Shel Silverstein’s 1974 poem “Where The Sidewalk Ends” is intended to paint a magical picture of a world of peace and serenity far away from the “black and dark streets.” At the time, perhaps the end of the sidewalk was a place that was “measured and slow.” Today, however, for many parents, where the sidewalk ends can feel like a scary place.
The next chapter of the award-winning novel.
Florida is famous for sparkling water. We have the beautiful Atlantic Ocean and Gulf of Mexico surrounding our coast. We have bays, lakes, canals and, of course, an incredible abundance of swimming pools in homes, resorts, apartment complexes and city parks.
The buzz is back as Camp Gan Israel Florida Overnight gears up for another fantastic summer, CGI Florida style. What makes CGI Florida so different from all the other overnight camps? It’s all in the details.
Leah Katz, a TeenZone camper at Oorah’s TheZone summer camp and an 11th grader at Midwood High School, read her winning essay about how TheZone changed her views on Judaism at the Jewish Heritage Awards Ceremony held at Brooklyn District Attorney Charles Hynes’s office in April. The purpose of the Jewish Heritage Essay Contest is to acquaint public school students with Jewish history and customs and to help foster a deeper understanding of Jewish culture. The contest is open to students of all ethnic and religious backgrounds. Leah’s essay is reproduced in full below.
Moshe Sharett, the head of the Jewish Agency’s Political Department, visited Egypt in 1945. In Cairo he met a most remarkable young woman, a beautiful journalist who was the darling of Egyptian high society – from high-ranking military brass, to culture icons and Muslim sheikhs, to the court of King Faruk.
The two proceeded to talk about everyday things and surprisingly her mother-in-law did not find anything else to criticize. This occurred a few more times, with my client changing the topic every time by complimenting her mother-in-law or mentioning something positive about her.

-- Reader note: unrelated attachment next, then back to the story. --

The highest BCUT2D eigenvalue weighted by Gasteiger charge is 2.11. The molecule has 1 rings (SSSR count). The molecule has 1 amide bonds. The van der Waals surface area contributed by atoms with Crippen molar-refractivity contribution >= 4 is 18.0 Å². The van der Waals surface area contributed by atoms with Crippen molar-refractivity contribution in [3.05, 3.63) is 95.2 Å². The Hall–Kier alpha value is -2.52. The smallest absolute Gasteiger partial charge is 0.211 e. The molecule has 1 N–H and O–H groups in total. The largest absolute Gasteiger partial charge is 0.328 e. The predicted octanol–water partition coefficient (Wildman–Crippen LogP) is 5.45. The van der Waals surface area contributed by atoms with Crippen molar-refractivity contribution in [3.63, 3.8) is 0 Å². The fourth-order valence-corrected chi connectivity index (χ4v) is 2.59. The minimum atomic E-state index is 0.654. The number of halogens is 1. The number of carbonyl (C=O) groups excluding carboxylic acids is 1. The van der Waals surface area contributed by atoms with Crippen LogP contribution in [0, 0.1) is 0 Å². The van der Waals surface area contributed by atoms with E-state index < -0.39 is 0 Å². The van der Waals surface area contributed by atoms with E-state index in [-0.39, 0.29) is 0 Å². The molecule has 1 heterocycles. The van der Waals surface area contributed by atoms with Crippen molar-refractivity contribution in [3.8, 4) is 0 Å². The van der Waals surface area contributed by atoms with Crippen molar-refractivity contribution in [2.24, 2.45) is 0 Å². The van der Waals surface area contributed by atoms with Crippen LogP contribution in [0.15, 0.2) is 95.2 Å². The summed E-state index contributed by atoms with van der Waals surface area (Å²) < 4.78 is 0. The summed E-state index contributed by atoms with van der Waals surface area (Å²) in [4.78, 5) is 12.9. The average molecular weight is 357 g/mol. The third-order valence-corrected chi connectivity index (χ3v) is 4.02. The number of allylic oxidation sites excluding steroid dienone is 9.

Within a few short weeks, the weekly parshah will address the topics of the Mishkan (tabernacle) and the kohen’s begadim (priestly vestments). What better way to prepare for this reading than actually seeing, up close and personal, the objects mentioned in the text.
In an effort to broaden its Internet services, Nokia has recently acquired Plazes.com. Plazes, a popular website, is used to share social activities. This acquisition is one of the few ones Nokia has recently initiated in an effort to boost its online presence. Nokia is the worlds biggest cell phone company.
Microsoft: In an effort to prevent Microsoft from discontinuing selling new copies of the Windows XP Operating System, windows users have started circulating a petition threatening to jump ship and switch to Apple or Linux.
In an effort to accommodate the haredi world, Bezeq is now offering “kosher” phone service. This service will ban all calls to inappropriate numbers. Bezeq invested over $500,000 into this service and is offering it free of charge.
With reports that this holiday season’s sales are expected to match those of 2002, online businesses are making a major attempt to compete and gain your business. This permits the average consumer to get a great deal on Chanukah gifts from the comfort of his or her home.
After an exhaustive hunt and with great effort, the hidden afikoman was finally found. This is usually preceded with the lengthy negotiations and yearly challenges some families face on what reward best fits the beneficiate? Especially once kids get older, this task seems more difficult with each passing year.
It’s been over sixty years since a bright and most holy people were butchered, tortured and almost annihilated. We still feel the impact of what was taken from us, but unfortunately, some do not realize the magnitude of the terrible churban that transpired.
Printed from: http://www.jewishpress.com/sections/scitech/electronics-today/mishnah-berurah/2004/04/07/
Scan this QR code to visit this page online: